"Pretty" corn is nice to look at, but what do people do when they are done looking at it?
Every fall, at least here in the United States, millions of these colorful cobs are sold! The main purpose for most people is simple: some festive decor for the fall/halloween/thankgiving/harvest season.
Sometimes though, I wonder. What do they do with them after that? Do they put them in a box to look at again next year? Do they throw them out in the garbage? Do they put them out by the bird feeder for the squirrels? Who knows?
Well, since @papa-pepper is a little different, I actually have a few potential practical uses for them once all of the decorative looking at them is over. Part of what I am attempting to accomplish by homesteading is not wasting money, so if I purchase something like these ornamental cobs, I had better be able to at least do something useful with them!
HOW TO GET MORE FROM YOUR ORNAMENTAL CORN
WILL THEY GROW?
I had a hunch that beautiful corn could be more useful than just looking at it, so I wanted to do a germination test. A lot of the corn out there is modified, but I think that they mostly stick to the yellow stuff with their manipulations. If these seeds would successfully germinate, then I would have some more possibilities.
I removed a few kernels from each cob. I had three small cobs and three large ones, and I took about five seeds from each. I then placed them on a wet paper towel and rolled them up, placing them in a plastic bag to preserve moisture. After a few days, I checked them to see if any progress had been made.
Sure enough, every single seed had sprouted. They now all have a root and a shoot! This means that the seeds can be used to grow more of this corn, which gives me some options. Would any of them taste like sweet corn? Could I make a corn meal from them to use in things like tortillas once the kernels dry and harden? Could they be used as animal feed? Can I just grow my own ornamental corn and never buy any again? Could I potentially sell ornamental corn next year to supplement my income?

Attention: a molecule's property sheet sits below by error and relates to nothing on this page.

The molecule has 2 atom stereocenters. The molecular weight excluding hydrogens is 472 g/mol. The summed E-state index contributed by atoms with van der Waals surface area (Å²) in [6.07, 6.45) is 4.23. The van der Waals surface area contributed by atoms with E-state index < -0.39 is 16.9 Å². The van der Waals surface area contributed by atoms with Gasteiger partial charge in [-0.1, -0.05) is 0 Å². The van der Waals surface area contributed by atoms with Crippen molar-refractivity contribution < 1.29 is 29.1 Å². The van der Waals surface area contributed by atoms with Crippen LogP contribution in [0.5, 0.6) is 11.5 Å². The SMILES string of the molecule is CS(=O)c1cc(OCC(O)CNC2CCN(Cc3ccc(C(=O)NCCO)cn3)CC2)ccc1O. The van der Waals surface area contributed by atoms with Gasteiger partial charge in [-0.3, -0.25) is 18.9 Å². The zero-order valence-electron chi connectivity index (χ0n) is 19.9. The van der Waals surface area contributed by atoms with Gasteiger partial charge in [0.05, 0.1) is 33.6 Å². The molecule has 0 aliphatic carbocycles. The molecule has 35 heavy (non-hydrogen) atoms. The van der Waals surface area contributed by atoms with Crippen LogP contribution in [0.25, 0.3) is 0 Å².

The answer to at least the last three of those questions is "yes!" I'll have to look into those first two, but I certainly have some options now!
Another interesting use for corn is popcorn! This was an easy test too!
I decided to take a few kernels from each cob and heat them on the stove in some oil. It only took a few moments to see the results. I started with the small cobs.
Shortly after starting my research, the kernels started popping. I love experiments like this. They are fun, the @little-peppers can help, and if you are successful, you can eat the results!
The dried kernels from every cob did very well in my test. Almost every single kernel was now popcorn!
Next I moved on to the large cobs with bigger kernels. Again I just removed some from each cob.
Soon, they were popping too, but something else happened as well.
The kernels from one particular cob would not properly pop. This means that particular cob will not be able to be grown for this purpose, but other options for it still exist. Overall, to have 5 out of 6 cobs be able to produce popcorn was not too bad. Have any of you ever made popcorn from ornamental corn cobs that you purchased?
LET'S CELEBRATE THE HARVEST!
Popping all of this corn for our experiment got us thinking. Maybe we should just make some popcorn. Since we had a good harvest of the popcorn that we grew ourselves this year, the @little-peppers got out our bag. They planted, watered, and harvested this popcorn, but we had not actually popped any yet.
Soon. we had a bowl full of our own homegrown popcorn to enjoy! We got out a movie and gathered as a family to enjoy some time together and to enjoy the fruit of our labor!
As always, I'm @papa-pepper and here's the proof:
Until next time…
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